Norman Macleod, C.J.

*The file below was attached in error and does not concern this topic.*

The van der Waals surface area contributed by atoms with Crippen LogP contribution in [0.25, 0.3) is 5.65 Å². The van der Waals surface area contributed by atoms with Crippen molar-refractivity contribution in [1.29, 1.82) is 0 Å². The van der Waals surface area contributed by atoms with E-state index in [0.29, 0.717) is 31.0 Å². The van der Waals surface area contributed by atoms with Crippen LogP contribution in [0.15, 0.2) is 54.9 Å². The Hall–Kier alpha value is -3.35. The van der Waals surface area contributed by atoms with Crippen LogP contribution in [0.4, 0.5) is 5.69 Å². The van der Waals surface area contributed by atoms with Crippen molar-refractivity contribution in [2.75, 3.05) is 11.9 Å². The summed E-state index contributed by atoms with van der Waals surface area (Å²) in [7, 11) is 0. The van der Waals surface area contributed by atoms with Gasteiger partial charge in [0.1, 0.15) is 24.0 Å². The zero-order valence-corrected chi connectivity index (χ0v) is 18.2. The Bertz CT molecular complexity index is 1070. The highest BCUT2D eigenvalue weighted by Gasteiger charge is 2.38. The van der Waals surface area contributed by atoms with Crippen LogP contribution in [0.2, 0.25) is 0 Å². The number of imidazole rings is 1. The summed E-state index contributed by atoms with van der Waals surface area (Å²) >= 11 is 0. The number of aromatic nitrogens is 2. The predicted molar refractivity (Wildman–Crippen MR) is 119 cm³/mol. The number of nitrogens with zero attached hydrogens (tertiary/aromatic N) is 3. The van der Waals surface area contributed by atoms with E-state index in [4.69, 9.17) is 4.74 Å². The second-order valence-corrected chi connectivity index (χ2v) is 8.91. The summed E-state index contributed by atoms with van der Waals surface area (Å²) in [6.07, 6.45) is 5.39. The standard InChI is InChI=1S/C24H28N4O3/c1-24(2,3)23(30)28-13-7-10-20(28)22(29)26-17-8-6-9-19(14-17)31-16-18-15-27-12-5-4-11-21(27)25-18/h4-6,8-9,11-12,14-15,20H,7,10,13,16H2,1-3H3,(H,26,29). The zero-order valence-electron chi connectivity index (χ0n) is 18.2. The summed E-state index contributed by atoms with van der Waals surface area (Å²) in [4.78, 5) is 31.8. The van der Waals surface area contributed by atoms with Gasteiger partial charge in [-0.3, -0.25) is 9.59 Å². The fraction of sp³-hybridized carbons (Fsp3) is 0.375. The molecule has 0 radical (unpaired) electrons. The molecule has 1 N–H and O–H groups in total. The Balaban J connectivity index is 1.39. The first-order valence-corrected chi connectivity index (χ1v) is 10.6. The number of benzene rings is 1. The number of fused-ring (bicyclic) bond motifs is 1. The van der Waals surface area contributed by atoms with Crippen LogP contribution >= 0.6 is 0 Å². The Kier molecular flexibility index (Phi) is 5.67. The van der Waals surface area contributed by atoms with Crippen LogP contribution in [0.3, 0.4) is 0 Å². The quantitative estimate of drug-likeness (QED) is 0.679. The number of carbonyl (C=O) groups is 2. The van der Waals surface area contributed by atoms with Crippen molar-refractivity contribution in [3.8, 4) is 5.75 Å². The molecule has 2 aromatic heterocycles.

1. This was a suit filed by the consignee of certain goods which were delivered to the South Indian Railway Company, to be carried from Sevoy Petoy, a station on the South Indian Railway to Jalgaon, a station on the defendant Railway Company. Admittedly when the goods arrived at Jalgaon, the oil of fourteen tins had been removed and lost to the consignee. The consignor had signed a risk note in the Form B, and so the Q.I.P. Railway Company would not be liable for any such loss, unless it could be shown to have occurred owing to the wilful neglect of their servants, provided the goods were carried in accordance with the contract of carriage. It was proved that the waggon containing the plaintiff's goods instead of travelling along the shortest route via Dhond and Manmad was carried to Kalyan, and thence to Jalgaon. There was evidence that the Station Master of Kalyan had to put fresh seals on the waggon containing the plaintiff's goods and that would point to the loss having occurred between Kalyan and Dhond. The learned Judge found that there was no evidence to show that the Company agreed to carry the consignment via Dhond and Manmad, and that the only agreement was to carry the goods via Raichur. He also was of opinion that the carriage via Kalyan was more attractive to the plaintiff because there was only one junction on the route via Kalyan while by the other route there were two, viz., Dhond and Manmad. He forgot the fact that the goods-train had to be marshalled at Lanowli and remarshalled at Karjat before it arrived at Kalyan, and that the same process would have to be repeated at Kasara and Igatpuri on the way from Kalyan to Jalgaon, and, therefore, instead of that route being more attractive to the plaintiff, there would be many more opportunities for the loss to occur than on the route via Dhond and Manmad. It seems obvious that the contract was to carry the goods by the nearest route, and that if the Railway Company, to suit their convenience, wished to carry the goods by a longer route which offered far more opportunity for the loss to occur, they were bound to give notice to the consignor so as to give him an opportunity of deciding whether he should sign the risk note in Form B or not. The evidence also shows that the route via Dhond and Manmad would be the usual route for goods coming from Southern India via Raichur, and that as a matter of fact, the charges were recovered from the plaintiff as if the goods had travelled via Dhond and Manmad. It seems to us, therefore, that the Company by carrying the goods via Kalyan went outside the terms of the contract and could no longer rely on the protection afforded by the risk note so as to be absolved from liability for the loss which occurred. Therefore the decree dismissing the suit must be set aside and there must be a decree for the plaintiff with costs throughout.